“As promised, after listening to concerns raised by some members of the community and participating in numerous public and private meetings, I offered an amendment to strengthen my bill. With this amendment, we make it crystal clear that the Lytton Tribe will never be able to open a casino on the land in question or anywhere nearby.   I’ve also amended the bill to extend federal protection to any improvements to the MOA that the parties may be able to negotiate in the months ahead.  These changes provide reassurance for those who share my opposition to new casinos in Sonoma County.

“Since last summer, I have heard from hundreds of constituents including some who oppose the county’s MOA and others who support it.  I’ve also heard from numerous local elected officials.  To date, no elected official at any level has opposed the county’s MOA or my bill. That’s not because they are eager to see housing and commercial development on the Lytton Tribe’s property; it’s because they recognize that the alternative of a BIA process would likely be much worse, and that the MOA is a reasonable compromise.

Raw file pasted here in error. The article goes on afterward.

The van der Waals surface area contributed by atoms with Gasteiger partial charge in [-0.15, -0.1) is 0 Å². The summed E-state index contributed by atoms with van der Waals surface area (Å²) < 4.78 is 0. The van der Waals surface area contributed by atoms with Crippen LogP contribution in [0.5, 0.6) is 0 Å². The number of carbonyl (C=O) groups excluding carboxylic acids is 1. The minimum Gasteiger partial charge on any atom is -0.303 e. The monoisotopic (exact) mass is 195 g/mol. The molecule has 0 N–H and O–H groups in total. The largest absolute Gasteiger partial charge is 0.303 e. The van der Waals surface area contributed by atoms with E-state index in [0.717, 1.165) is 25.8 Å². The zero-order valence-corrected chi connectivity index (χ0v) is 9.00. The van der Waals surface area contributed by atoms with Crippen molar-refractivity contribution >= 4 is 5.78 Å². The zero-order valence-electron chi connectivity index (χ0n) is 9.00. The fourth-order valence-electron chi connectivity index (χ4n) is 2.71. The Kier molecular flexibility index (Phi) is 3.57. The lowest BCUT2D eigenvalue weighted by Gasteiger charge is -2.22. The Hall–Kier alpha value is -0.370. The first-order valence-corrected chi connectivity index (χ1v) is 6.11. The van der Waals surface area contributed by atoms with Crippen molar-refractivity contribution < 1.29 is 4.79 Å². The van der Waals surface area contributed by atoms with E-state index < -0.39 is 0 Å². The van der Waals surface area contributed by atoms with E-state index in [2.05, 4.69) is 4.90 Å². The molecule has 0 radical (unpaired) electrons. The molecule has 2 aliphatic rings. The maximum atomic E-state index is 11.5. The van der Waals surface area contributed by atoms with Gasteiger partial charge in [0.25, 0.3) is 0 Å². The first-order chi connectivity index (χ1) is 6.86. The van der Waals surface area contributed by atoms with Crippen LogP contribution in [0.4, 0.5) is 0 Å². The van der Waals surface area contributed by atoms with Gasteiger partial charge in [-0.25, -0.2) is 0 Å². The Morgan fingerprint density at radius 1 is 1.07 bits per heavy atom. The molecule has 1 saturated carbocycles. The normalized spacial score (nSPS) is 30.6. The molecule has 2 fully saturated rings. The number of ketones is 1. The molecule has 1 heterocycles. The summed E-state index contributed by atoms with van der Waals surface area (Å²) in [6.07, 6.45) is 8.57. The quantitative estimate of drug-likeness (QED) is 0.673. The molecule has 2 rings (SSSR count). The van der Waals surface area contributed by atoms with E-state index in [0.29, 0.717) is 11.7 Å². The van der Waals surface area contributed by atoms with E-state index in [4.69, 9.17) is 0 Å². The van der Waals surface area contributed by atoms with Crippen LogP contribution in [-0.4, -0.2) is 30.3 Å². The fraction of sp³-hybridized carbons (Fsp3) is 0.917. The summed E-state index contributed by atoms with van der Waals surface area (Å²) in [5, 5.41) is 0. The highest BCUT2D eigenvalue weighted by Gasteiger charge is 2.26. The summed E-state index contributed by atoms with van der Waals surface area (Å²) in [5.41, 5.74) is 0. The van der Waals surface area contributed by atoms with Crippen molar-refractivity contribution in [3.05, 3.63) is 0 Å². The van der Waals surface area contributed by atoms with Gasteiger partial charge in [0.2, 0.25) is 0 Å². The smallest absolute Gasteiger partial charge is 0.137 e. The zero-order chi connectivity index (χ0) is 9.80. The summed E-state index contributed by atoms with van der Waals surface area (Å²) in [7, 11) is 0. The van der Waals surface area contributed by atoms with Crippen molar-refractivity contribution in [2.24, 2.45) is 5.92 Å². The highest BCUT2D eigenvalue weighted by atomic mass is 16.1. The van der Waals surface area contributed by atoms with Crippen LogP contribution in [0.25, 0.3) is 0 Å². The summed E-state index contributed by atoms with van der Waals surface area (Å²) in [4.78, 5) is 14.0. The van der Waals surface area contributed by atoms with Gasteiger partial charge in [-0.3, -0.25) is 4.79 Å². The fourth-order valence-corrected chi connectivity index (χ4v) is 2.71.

To those who continue to believe that stopping my legislation would defeat the Lytton project, I could not disagree more.   Their legal theories have been unsuccessful in other cases and the BIA itself disagrees with them.   Indeed, in a recent letter on this subject the BIA gave no indication that they might deny the Lytton land-to-trust application, and in fact strongly suggested that the Lytton application could be approved before President Obama left office.